Displayed with permission from Newsweek
Seven years ago, when Jason Njoku moved back in with his mother into their public housing apartment in Deptford, southeast London, he felt like a failure. He was 28 years old and broke after trying and failing to launch several businesses in Manchester, where he went to university, and later in London. Then, one day, Njoku’s mother asked him to find her DVDs of some of her favorite Nigerian movies.
The first place he looked was the internet. Surprised to find no online catalog of movies from Nollywood, Nigeria’s hugely popular film industry, Njoku resorted to buying the few DVDs available from local businesses and asking Nigerian friends in the U.K. to fly caseloads of films back to London after visits to see family and friends. But the experience had sparked an idea—taking Nollywood movies from the markets of Lagos and putting them on the web. “It didn’t make sense that something which appeared so popular seemed to have no online presence,” he says.
Nollywood generates $600 million in revenue annually and creates more than 1 million jobs, making it the country’s second-biggest employer after agriculture, according to a 2014 U.S. trade commission report. The film industry produced more than 1,800 films in 2013. In the same year, Hollywood released 659.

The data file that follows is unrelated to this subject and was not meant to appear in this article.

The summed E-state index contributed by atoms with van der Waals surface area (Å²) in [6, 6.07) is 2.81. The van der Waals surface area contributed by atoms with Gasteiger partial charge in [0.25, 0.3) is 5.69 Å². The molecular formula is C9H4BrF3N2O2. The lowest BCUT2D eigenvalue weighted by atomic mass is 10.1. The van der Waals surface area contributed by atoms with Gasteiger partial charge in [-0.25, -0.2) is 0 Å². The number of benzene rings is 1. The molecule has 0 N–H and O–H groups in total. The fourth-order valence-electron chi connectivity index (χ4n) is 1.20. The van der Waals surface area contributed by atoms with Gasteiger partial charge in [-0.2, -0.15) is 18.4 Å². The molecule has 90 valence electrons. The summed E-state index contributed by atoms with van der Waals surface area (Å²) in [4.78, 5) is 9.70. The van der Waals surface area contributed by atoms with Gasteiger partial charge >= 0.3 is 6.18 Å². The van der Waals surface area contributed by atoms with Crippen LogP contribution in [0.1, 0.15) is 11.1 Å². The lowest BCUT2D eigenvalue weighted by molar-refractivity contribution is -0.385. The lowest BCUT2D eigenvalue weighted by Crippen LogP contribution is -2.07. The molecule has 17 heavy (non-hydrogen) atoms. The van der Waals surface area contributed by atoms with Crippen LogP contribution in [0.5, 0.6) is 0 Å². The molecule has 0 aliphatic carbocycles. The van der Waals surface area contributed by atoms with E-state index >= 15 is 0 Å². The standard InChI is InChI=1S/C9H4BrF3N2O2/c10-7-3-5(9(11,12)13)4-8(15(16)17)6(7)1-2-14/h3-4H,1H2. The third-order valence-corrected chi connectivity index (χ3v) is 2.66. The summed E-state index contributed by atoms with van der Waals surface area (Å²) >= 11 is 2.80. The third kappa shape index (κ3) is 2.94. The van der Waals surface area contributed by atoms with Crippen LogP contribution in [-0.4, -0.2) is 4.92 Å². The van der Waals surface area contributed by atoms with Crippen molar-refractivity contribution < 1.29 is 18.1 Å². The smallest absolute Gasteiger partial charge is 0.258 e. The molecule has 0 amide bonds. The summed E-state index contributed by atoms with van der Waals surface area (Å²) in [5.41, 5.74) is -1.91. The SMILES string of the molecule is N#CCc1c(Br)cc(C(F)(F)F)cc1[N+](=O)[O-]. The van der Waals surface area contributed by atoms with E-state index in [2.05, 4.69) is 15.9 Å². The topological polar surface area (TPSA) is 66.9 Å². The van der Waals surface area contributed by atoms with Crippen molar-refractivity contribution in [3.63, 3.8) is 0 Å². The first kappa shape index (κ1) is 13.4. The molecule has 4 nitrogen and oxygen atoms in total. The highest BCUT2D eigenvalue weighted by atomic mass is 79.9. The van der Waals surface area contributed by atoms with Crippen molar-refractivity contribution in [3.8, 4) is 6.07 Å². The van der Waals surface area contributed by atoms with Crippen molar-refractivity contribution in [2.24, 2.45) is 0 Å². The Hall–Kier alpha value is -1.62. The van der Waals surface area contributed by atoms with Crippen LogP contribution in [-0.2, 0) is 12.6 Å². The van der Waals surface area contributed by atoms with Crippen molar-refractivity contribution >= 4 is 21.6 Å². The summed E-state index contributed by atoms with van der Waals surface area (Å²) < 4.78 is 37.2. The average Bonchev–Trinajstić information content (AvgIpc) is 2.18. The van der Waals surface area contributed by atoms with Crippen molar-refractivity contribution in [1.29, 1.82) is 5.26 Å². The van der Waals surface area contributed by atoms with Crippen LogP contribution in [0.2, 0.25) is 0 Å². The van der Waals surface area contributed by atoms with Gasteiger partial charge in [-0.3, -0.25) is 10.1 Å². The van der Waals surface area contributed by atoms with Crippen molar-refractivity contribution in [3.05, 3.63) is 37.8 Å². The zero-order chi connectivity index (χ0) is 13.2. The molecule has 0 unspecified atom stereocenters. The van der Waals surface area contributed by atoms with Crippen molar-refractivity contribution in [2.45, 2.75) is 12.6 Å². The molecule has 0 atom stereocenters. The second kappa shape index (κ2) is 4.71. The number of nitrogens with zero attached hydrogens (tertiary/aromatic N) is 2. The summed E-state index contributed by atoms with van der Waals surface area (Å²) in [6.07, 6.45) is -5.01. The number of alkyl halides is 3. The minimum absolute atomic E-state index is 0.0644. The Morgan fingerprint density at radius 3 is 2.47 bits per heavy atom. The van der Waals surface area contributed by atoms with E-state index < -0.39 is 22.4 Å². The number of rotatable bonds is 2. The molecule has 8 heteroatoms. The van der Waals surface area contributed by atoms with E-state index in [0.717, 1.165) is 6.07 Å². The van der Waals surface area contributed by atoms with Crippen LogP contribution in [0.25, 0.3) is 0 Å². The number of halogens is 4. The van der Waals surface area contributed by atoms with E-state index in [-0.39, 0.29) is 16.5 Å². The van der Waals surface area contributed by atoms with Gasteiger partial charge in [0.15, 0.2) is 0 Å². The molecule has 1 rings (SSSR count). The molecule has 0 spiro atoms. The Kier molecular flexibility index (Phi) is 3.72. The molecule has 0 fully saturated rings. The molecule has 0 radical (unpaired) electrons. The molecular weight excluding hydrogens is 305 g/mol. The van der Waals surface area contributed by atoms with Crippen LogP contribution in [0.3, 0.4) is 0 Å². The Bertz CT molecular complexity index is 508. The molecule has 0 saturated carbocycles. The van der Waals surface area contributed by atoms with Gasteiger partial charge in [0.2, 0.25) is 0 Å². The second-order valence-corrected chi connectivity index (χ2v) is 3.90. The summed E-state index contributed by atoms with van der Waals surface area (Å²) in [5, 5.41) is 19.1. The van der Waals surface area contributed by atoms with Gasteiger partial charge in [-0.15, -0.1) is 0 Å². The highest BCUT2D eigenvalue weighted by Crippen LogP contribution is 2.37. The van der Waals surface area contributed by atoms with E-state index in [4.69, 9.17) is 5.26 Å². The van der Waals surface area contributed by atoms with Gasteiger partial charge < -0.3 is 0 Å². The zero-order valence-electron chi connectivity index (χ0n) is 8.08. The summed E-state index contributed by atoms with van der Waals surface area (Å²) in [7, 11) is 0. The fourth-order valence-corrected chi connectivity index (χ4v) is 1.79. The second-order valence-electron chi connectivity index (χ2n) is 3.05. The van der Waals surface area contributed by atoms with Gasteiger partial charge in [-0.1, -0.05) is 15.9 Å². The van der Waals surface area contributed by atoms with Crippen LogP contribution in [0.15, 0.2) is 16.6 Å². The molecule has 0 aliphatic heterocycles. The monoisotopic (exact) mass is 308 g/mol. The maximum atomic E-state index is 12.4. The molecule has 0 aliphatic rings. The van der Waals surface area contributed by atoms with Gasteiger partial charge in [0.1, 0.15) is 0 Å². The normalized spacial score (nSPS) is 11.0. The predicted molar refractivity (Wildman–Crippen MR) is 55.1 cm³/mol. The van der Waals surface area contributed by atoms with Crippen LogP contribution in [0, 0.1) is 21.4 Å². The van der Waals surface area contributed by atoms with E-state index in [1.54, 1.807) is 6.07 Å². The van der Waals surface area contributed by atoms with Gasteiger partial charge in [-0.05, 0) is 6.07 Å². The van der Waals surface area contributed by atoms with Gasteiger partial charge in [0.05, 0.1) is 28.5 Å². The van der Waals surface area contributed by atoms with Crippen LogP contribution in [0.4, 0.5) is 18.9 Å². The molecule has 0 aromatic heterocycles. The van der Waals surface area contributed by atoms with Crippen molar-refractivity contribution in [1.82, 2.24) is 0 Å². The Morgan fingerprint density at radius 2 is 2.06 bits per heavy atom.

Njoku began cataloguing Nigerian movies in 2009. Initially, this involved multiple painstaking trips between London and Lagos to buy the movies and haggle with filmmakers over rights before uploading them online. In 2010, Njoku relocated to the Nigerian port city. “I needed to be closer to where the content was created in order to bring that content to the community,” says Njoku, now 35.
He founded iRoko Partners in 2010 and in the same year launched a YouTube channel broadcasting Nollywood content. By 2012, the company was the world’s largest digital distributor of Nigerian films and music, and it secured $8 million in venture capital, mostly from U.S. firm Tiger Global—an unprecedented amount in West African tech circles.
Today, iRoko has become something of a media empire, encompassing a film studio, a music streaming service and a television channel on Britain’s Sky television network. It secured $19 million of investment in January, including from French media giant Canal+ aimed at increasing its French-language content.
The Nigerian company’s success has led to inevitable comparisons with U.S. streaming giant Netflix. It is frequently referred to as the Netflix of Africa, but Njoku says that for his primary audience—Nigerians living in Nigeria—iRoku came first. “They had no concept of what Netflix was until January,” he says